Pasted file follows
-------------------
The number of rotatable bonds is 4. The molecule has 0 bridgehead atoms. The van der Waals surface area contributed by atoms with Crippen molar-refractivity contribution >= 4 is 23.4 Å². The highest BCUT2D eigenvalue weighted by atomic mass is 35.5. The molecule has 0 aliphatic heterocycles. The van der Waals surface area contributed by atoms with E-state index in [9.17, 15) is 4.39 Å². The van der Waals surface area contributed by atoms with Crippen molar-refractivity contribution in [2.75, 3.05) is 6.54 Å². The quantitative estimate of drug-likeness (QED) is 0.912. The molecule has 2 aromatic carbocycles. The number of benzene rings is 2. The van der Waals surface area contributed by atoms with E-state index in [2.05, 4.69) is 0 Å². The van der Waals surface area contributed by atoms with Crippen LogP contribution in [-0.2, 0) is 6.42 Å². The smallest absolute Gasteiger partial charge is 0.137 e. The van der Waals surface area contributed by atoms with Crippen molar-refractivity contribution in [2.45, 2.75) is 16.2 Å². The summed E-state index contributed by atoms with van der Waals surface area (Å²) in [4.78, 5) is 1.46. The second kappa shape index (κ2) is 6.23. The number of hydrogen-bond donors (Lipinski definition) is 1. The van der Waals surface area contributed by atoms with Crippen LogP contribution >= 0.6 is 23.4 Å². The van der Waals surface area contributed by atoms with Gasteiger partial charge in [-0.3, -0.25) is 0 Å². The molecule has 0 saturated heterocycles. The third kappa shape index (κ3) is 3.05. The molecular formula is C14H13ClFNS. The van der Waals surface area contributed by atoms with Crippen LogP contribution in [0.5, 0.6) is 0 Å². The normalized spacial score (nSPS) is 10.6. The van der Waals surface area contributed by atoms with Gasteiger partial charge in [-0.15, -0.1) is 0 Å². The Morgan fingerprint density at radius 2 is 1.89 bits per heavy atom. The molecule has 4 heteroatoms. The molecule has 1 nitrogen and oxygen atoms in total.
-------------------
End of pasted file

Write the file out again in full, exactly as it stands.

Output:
The number of rotatable bonds is 4. The molecule has 0 bridgehead atoms. The van der Waals surface area contributed by atoms with Crippen molar-refractivity contribution >= 4 is 23.4 Å². The highest BCUT2D eigenvalue weighted by atomic mass is 35.5. The molecule has 0 aliphatic heterocycles. The van der Waals surface area contributed by atoms with E-state index in [9.17, 15) is 4.39 Å². The van der Waals surface area contributed by atoms with Crippen molar-refractivity contribution in [2.75, 3.05) is 6.54 Å². The quantitative estimate of drug-likeness (QED) is 0.912. The molecule has 2 aromatic carbocycles. The number of benzene rings is 2. The van der Waals surface area contributed by atoms with E-state index in [2.05, 4.69) is 0 Å². The van der Waals surface area contributed by atoms with Crippen LogP contribution in [-0.2, 0) is 6.42 Å². The smallest absolute Gasteiger partial charge is 0.137 e. The van der Waals surface area contributed by atoms with Crippen molar-refractivity contribution in [2.45, 2.75) is 16.2 Å². The summed E-state index contributed by atoms with van der Waals surface area (Å²) in [4.78, 5) is 1.46. The second kappa shape index (κ2) is 6.23. The number of hydrogen-bond donors (Lipinski definition) is 1. The van der Waals surface area contributed by atoms with Crippen LogP contribution >= 0.6 is 23.4 Å². The van der Waals surface area contributed by atoms with Gasteiger partial charge in [-0.3, -0.25) is 0 Å². The molecule has 0 saturated heterocycles. The third kappa shape index (κ3) is 3.05. The molecular formula is C14H13ClFNS. The van der Waals surface area contributed by atoms with Crippen LogP contribution in [0.5, 0.6) is 0 Å². The normalized spacial score (nSPS) is 10.6. The van der Waals surface area contributed by atoms with Gasteiger partial charge in [-0.15, -0.1) is 0 Å². The Morgan fingerprint density at radius 2 is 1.89 bits per heavy atom. The molecule has 4 heteroatoms. The molecule has 1 nitrogen and oxygen atoms in total.